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Fix $k\in \mathbb{R}$ and let $X$ be the space of all continuous functions $f:[0,\infty) \to\mathbb{R}$ s.t. $$\|f\|=\sup_{t\ge0}e^{kt}|f(t)|<\infty.$$

Is $X$ a Banach Space?

I think $X$ is Banach if $k\ge0$ and I had a brief proof. But I have no idea whether $X$ is Banach when $k<0$. Can someone give a brief proof or a counterexample?

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    $\begingroup$ Perhaps you can share your proof. $\endgroup$ – Umberto P. Feb 9 '18 at 0:12
  • $\begingroup$ To start, notice that $X$ is the space of continuous functions of exponential order $-k$ $\endgroup$ – Prasun Biswas Feb 9 '18 at 0:22
  • $\begingroup$ You really should show us that proof, so we can see how $k<0$ changes things... $\endgroup$ – David C. Ullrich Feb 9 '18 at 0:28
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    $\begingroup$ I don't think the sign of $k$ will end up mattering. If $k<0$, then that just means the functions have to go to zero fast enough to beat the exponential. $\endgroup$ – Adrian Keister Feb 9 '18 at 0:37
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    $\begingroup$ Replacing a given $f$ with $f(x)e^{-kx}$ reduces you to the case of bounded continuous functions, which may be less intimidating... $\endgroup$ – paul garrett Feb 9 '18 at 1:08
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Suppose that $\{f_n\}$ is Cauchy. Fix $>0$. Let $n_0$ such that, for all $t$, $|f_n(t)-f_m(t)|< \,e^{-kt}$ if $n,m\geq n_0$. Now start with $n_0$, and choose $n_{j+1}$ such that $|f_{n_{j+1}}(t)-f_{n_j}(t)|<2^{-j}\, /e^{kt}$. Let $$ f(t)=f_{n_0}(t)+\sum_{j=0}^\infty f_{n_{j+1}}(t)-f_{n_j}(t). $$ This is well-defined for each $t$, since $$ \left|\sum_{j=K}^\infty f_{n_{j+1}}(t)-f_{n_j}(t)\right| \leq \sum_{j=K}^\infty |f_{n_{j+1}}(t)-f_{n_j}(t)| \leq\sum_{j=K}^\infty 2^{-j}\,\,e^{-kt}=2^{-K+1}\,e^{-kt}. $$ Now, since $$ f_{n_r}(t)-f(t)=\sum_{j=r}^\infty f_{n_{j+1}}(t)-f_{n_j}(t), $$ we get that $$ e^{kt}|f_{n_r}(t)-f(t)|\leq 2^{-r+1} $$ So $\|f_{n_r}-f\|\to0$. In particular, $$ e^{kt}\,|f(t)|\leq 1 + e^{kt}|f_{n_0}(t)|<\infty. $$ So $f\in X$. As the original sequence $\{f_n\}$ was Cauchy, $\|f_n-f\|\to0$. So $f$ is a limit of the sequence, and $X$ is complete.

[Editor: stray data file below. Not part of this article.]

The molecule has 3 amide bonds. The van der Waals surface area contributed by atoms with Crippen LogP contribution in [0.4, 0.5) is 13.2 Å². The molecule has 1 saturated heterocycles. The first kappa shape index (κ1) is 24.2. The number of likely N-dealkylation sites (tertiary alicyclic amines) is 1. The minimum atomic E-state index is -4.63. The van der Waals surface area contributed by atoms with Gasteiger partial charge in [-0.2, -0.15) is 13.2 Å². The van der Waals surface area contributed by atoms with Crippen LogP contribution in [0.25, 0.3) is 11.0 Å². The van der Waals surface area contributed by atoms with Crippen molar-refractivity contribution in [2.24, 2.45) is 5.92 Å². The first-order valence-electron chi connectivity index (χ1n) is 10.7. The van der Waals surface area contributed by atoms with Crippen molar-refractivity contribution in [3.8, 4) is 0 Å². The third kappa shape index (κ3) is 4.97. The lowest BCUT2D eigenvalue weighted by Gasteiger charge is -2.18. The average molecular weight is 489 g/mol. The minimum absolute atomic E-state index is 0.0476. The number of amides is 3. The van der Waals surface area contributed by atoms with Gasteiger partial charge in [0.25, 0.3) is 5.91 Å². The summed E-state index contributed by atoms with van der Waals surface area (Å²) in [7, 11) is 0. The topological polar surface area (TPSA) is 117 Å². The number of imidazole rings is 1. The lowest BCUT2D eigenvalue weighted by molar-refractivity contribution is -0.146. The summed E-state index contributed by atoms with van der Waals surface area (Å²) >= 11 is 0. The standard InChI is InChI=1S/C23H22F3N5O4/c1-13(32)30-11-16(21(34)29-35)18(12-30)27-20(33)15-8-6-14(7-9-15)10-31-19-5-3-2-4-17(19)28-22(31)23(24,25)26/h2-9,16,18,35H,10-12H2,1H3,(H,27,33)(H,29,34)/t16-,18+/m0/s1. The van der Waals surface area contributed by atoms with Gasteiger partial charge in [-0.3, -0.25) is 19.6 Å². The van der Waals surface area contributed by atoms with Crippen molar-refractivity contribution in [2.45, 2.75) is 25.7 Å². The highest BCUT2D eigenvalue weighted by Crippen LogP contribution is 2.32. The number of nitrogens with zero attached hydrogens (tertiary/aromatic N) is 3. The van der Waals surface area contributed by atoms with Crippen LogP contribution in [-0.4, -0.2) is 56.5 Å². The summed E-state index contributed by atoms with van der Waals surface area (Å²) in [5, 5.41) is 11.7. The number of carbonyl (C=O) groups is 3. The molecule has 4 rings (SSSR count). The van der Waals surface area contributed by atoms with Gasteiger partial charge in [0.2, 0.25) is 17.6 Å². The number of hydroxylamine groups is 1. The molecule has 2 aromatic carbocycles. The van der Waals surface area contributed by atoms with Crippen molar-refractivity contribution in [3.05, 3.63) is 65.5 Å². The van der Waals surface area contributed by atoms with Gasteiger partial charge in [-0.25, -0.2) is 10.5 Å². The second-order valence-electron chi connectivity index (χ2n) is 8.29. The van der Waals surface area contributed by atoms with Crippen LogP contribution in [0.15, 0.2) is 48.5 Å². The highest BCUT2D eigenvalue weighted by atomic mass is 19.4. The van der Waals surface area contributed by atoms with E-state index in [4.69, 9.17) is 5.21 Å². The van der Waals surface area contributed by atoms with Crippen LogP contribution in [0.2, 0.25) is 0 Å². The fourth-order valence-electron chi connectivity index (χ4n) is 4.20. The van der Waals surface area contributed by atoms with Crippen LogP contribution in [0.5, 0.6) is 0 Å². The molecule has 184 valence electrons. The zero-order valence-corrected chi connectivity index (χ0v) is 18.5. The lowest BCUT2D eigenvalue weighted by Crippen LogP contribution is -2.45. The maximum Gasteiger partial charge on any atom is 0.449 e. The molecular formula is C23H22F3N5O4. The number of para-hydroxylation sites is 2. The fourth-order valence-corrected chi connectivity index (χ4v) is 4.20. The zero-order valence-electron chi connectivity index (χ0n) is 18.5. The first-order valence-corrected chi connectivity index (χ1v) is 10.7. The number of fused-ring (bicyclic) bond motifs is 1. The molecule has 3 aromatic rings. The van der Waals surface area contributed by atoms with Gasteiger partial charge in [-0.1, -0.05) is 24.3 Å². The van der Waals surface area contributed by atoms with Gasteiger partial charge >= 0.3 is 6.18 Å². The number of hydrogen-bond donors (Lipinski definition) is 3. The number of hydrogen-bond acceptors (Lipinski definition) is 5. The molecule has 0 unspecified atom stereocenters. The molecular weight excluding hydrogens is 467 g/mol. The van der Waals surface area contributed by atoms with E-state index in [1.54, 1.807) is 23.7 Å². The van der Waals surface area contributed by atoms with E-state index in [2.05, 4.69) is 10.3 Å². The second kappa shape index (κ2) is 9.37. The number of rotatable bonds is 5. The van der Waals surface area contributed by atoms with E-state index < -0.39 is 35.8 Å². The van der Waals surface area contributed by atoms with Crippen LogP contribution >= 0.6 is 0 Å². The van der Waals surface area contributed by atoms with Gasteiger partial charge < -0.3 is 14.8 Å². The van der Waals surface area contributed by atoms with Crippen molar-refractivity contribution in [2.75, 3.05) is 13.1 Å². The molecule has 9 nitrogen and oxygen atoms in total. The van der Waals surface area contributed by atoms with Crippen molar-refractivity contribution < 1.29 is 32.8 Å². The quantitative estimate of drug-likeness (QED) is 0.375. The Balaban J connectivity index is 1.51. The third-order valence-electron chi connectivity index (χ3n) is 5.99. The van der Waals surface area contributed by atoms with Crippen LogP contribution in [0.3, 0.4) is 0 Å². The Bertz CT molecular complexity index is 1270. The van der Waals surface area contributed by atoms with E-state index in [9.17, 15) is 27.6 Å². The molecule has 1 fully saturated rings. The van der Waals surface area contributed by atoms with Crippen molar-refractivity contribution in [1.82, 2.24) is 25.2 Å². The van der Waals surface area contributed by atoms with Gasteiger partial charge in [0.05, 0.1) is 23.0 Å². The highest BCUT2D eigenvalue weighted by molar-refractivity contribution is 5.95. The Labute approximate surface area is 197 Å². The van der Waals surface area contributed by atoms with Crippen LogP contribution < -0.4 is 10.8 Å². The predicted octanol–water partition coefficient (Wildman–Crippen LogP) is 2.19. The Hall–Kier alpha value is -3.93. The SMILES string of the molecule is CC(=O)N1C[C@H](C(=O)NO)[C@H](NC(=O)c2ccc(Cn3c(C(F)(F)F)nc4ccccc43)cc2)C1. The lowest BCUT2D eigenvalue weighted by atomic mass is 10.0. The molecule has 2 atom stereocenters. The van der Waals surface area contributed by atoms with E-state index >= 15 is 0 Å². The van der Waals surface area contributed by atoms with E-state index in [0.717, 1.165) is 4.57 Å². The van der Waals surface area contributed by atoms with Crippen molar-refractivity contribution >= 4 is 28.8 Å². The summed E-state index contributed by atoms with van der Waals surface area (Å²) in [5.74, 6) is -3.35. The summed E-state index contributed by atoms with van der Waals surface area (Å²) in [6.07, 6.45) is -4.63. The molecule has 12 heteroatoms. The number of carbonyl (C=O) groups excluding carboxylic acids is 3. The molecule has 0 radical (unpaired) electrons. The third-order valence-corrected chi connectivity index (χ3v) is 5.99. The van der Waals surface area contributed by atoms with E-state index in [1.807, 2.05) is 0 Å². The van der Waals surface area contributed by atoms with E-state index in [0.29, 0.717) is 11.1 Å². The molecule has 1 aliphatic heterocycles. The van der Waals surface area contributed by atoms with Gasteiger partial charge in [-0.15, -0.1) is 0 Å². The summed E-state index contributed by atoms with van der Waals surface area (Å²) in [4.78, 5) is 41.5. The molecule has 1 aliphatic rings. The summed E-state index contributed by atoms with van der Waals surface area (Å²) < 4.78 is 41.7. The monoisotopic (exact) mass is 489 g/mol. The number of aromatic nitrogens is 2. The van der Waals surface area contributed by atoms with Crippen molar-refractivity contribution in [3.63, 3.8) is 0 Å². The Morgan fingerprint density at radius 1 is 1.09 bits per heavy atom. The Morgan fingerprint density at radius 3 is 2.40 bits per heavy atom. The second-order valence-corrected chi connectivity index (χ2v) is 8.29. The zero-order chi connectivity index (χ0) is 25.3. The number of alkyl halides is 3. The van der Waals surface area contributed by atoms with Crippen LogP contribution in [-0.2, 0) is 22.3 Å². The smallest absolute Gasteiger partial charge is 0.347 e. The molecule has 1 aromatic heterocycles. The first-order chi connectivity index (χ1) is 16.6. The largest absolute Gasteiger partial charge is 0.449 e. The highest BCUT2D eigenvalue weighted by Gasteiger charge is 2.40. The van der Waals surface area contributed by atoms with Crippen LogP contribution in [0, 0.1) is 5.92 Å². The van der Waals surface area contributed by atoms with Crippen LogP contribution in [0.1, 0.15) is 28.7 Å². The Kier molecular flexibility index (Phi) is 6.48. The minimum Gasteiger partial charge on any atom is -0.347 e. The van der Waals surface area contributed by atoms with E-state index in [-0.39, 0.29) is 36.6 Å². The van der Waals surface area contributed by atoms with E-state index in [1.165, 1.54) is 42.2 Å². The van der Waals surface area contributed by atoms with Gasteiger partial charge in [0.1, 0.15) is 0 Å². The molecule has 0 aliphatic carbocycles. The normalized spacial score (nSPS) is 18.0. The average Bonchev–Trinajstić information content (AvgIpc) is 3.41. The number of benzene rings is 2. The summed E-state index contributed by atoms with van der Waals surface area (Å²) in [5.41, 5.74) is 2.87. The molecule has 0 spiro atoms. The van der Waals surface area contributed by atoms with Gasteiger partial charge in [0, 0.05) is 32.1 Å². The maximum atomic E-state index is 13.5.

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Unless I'm missing something it seems that this follows pretty easily, for any positive or negative $k$, from completeness of continuous functions in uniform norm. Following Paul Garrett's suggestion, suppose $f_n$ is Cauchy in $X$ and let $g_n = e^{kt} f_n$. Then $\|g_n - g_m\|_\infty = \|f_n - f_m\|_X$, so $g_n$ is Cauchy in the space $BC([0,\infty))$ of bounded continuous functions, which is a Banach space, so $g_n$ converges uniformly to some bounded continuous $g$. Set $f = e^{-kt} g$, which is in $X$, and now $\|f_n - f\|_X = \|e^{kt} (f_n - f)\|_\infty = \|g_n - g\|_\infty \to 0$.

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